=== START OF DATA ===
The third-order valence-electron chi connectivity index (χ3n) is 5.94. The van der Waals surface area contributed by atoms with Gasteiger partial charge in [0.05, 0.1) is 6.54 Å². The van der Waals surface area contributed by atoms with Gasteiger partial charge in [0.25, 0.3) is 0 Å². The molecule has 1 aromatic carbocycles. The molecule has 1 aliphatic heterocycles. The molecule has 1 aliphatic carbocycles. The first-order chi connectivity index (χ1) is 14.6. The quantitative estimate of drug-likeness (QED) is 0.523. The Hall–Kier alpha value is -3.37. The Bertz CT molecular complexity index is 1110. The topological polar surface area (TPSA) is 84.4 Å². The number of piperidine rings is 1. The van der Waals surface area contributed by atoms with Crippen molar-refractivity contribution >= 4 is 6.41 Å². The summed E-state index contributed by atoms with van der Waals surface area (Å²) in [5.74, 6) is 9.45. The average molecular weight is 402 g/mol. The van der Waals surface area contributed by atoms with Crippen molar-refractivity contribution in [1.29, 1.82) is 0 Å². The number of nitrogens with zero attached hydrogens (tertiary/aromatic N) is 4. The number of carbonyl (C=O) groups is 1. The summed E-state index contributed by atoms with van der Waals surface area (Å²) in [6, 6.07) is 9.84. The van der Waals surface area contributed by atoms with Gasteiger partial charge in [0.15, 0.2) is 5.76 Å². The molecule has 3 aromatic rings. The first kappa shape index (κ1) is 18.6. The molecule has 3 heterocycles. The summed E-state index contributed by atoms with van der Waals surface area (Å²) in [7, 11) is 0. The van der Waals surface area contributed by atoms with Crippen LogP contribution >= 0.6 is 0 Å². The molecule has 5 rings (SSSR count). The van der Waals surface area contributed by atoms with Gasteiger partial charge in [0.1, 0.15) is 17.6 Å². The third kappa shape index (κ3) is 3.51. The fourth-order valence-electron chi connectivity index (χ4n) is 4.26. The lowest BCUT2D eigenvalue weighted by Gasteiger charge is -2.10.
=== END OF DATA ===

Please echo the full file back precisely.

The third-order valence-electron chi connectivity index (χ3n) is 5.94. The van der Waals surface area contributed by atoms with Gasteiger partial charge in [0.05, 0.1) is 6.54 Å². The van der Waals surface area contributed by atoms with Gasteiger partial charge in [0.25, 0.3) is 0 Å². The molecule has 1 aromatic carbocycles. The molecule has 1 aliphatic heterocycles. The molecule has 1 aliphatic carbocycles. The first-order chi connectivity index (χ1) is 14.6. The quantitative estimate of drug-likeness (QED) is 0.523. The Hall–Kier alpha value is -3.37. The Bertz CT molecular complexity index is 1110. The topological polar surface area (TPSA) is 84.4 Å². The number of piperidine rings is 1. The van der Waals surface area contributed by atoms with Crippen molar-refractivity contribution >= 4 is 6.41 Å². The summed E-state index contributed by atoms with van der Waals surface area (Å²) in [5.74, 6) is 9.45. The average molecular weight is 402 g/mol. The van der Waals surface area contributed by atoms with Crippen molar-refractivity contribution in [1.29, 1.82) is 0 Å². The number of nitrogens with zero attached hydrogens (tertiary/aromatic N) is 4. The number of carbonyl (C=O) groups is 1. The summed E-state index contributed by atoms with van der Waals surface area (Å²) in [6, 6.07) is 9.84. The van der Waals surface area contributed by atoms with Gasteiger partial charge in [0.15, 0.2) is 5.76 Å². The molecule has 3 aromatic rings. The first kappa shape index (κ1) is 18.6. The molecule has 3 heterocycles. The summed E-state index contributed by atoms with van der Waals surface area (Å²) in [7, 11) is 0. The van der Waals surface area contributed by atoms with Crippen LogP contribution >= 0.6 is 0 Å². The molecule has 5 rings (SSSR count). The van der Waals surface area contributed by atoms with Gasteiger partial charge in [0.1, 0.15) is 17.6 Å². The third kappa shape index (κ3) is 3.51. The fourth-order valence-electron chi connectivity index (χ4n) is 4.26. The lowest BCUT2D eigenvalue weighted by Gasteiger charge is -2.10.